Plastic bags are a bane to our environment: they litter the landscape and threaten wildlife. There’s a good reason why supermarkets charge for each plastic bag used in the UK.

    Rather than throwing out a plastic bag or ruining your recycling batch, the ideal option is to recycle them separately. There are plenty of plastic bag recycling programmes held by the government and many supermarkets feature a plastic bag bin specifically for recycling this difficult material. As for your other unwanted items, read our blog on how to save money on your house clearance.

  • Step 2: Try not to shred paper

    Back in the infant years of recycling, shredded paper was difficult to recycle and often ended up in landfill. Since then, recycling plants have improved and now shredded paper is usually properly recycled. However this doesn’t mean you should shred your sheets at every opportunity.

    Shredding is sometimes unavoidable, especially when dealing with private documents. But you should not be doing it solely to fit more into a recycling bin.

    If the pieces of paper are too small, some recycling centres will not accept them and even those that do have to lower the quality of what it can be recycled into. The length of the paper fibre determines if it can be recycled into high-grade material such as useful printer paper or low-grade material.

    Leaving paper outside, or exposing it to the elements could also alter how much of it gets recycled. Paper left out in the rain can have its organic material broken down, which is why many recycling bins feature lids that are sealed until manual intervention.

  • Step 3: Compress bottles and put the lid back on

    Should you keep bottle lids on or remove them? It’s a simple question that has generated a lot of confusion.

    The previously recommended method was removing them. This is because bottle tops are normally made of polypropylene. This polymer tends to melt at a higher temperature  compared to the rest of most plastic bottles.

    Another reason was because uncompressed bottles with lids on were dangerous in the early stages of recycling. The compression of an air-packed bottle often resulted in bottle caps being propelled at high speed, which was seen as a clear health risk.

    The recycling process has improved since then and it is now okay to keep lids on bottles. In fact, it is now advisable to leave them on because bottle caps handed in separately could be placed into general waste if missed during screening.

    One of the most helpful ways to recycle bottles is to squash the air out, and then place the lid back on. This way there is neither water nor air inside.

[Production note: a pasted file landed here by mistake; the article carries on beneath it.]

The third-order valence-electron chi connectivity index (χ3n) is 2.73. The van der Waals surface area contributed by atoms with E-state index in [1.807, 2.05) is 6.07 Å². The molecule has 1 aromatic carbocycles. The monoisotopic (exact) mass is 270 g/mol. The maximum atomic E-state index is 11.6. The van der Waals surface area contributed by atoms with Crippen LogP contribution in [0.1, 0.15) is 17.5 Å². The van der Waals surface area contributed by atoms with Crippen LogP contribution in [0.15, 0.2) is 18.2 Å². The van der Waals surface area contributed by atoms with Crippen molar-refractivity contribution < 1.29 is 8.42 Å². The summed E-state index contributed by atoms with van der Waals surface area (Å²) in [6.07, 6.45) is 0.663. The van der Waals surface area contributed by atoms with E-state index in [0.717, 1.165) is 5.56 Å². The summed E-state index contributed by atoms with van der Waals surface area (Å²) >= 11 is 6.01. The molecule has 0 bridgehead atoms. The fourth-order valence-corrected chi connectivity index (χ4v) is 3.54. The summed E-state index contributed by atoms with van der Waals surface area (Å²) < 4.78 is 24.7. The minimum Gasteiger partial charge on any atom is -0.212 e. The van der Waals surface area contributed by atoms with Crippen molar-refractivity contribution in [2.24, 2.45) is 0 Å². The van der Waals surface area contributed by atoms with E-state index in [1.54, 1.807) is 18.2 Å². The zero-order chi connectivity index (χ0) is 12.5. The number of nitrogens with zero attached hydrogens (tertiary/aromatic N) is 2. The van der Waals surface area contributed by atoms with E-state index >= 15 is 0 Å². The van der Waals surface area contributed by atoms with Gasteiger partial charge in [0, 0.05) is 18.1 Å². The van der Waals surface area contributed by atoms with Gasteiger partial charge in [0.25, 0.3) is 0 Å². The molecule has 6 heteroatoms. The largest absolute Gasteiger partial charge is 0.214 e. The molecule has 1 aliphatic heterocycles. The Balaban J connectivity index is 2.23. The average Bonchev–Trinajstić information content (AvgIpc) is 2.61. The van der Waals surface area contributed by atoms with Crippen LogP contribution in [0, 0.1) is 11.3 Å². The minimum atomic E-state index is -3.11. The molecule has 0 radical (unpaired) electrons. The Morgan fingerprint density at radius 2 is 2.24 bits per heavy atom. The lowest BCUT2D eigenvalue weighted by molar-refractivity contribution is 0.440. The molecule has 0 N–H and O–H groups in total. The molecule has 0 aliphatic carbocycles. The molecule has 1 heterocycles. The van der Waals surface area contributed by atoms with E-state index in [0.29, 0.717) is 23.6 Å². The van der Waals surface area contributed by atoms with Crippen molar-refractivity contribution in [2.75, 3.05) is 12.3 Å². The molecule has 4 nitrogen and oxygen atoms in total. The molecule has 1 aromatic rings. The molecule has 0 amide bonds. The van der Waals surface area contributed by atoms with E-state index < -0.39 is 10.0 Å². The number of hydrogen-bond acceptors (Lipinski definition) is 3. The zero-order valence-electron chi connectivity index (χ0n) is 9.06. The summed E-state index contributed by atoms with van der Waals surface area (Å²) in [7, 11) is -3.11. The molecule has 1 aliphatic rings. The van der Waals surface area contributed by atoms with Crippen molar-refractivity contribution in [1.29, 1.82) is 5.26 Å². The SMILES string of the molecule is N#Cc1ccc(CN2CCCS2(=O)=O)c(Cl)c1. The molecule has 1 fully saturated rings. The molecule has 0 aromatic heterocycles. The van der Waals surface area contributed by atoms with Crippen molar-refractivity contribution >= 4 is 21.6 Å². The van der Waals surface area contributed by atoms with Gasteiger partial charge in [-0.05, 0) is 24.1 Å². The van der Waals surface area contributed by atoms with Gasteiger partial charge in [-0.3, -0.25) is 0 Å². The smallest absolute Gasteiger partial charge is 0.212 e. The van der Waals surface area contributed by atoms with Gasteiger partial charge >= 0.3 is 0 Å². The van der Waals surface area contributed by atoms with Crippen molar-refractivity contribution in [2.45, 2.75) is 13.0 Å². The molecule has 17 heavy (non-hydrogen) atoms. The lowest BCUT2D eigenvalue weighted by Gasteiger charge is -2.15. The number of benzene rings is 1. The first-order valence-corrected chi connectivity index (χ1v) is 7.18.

• Step 4: Keep cardboard and your other recyclables clean

    While cardboard is recyclable, grease can damage the cardboard and render it impossible to recycle.

    This means you also need to avoid placing foods, liquids and animal wastes in your recycling bin as it can contaminate the rest of the recyclable materials.

    Newspapers used to hold your order of chips and most cardboard take-away boxes are better placed into a normal bin or a compost bin.

  • Step 5: Read your local recycling guide

    While this advice applies to most areas, each will have its own recycling guide and some may accept materials others do not. To be sure you are not wasting your time recycling something that cannot be, or contaminating good material – it’s well worth reading your area’s recycling guide.

The Three Rs & the Difference Between Recycling & Reusing

When looking into environmental sustainability, cutting consumption or reducing rubbish during a house clearance, it’s more than likely that you’ll come across the following Rs: reduce, reuse and recycle. These three words describe the core components of environmentally-responsible consumer behaviour.

But as UK children are now learning at school, there are in fact six Rs that product designers must keep in mind regarding the environment. The extra Rs are rethink, refuse and repair, and they encourage creating environmentally-friendly products which are built to last.

Ultimately, this points towards the fact that recycling, while preferable to producing landfill waste, should actually be the second priority after reusing.

What is the difference between reuse and recycling?

Recycling means turning an item into raw materials which can be used again, usually for a completely new product. This is an energy consuming procedure.

Reusing refers to using an object as it is without treatment. This reduces pollution and waste, thus making it a more sustainable process.

Examples of recycled items include fibreglass made from glass bottles, and insulation materials made from newspaper or plastic bottles. Reused items include anything that was bought second hand, often furniture and clothing

Recycling can still produce waste and pollution

Recycling reduces waste disposal by transforming useful materials such as plastic, glass and paper into new products. In 2013 and 2014, UK households recycled about 44% of their rubbish.

Although recycling has been a staple of sustainable living for decades, it does have some downsides. A large amount of energy is needed to transport, process and reassemble recyclable materials. Particularly in the UK, recycling can still be a very expensive process. And in some cases, especially with mobile phones and other electronic devices, it can be difficult.

Find tips on how to recycle more effectively here.

Any item in good condition can be reused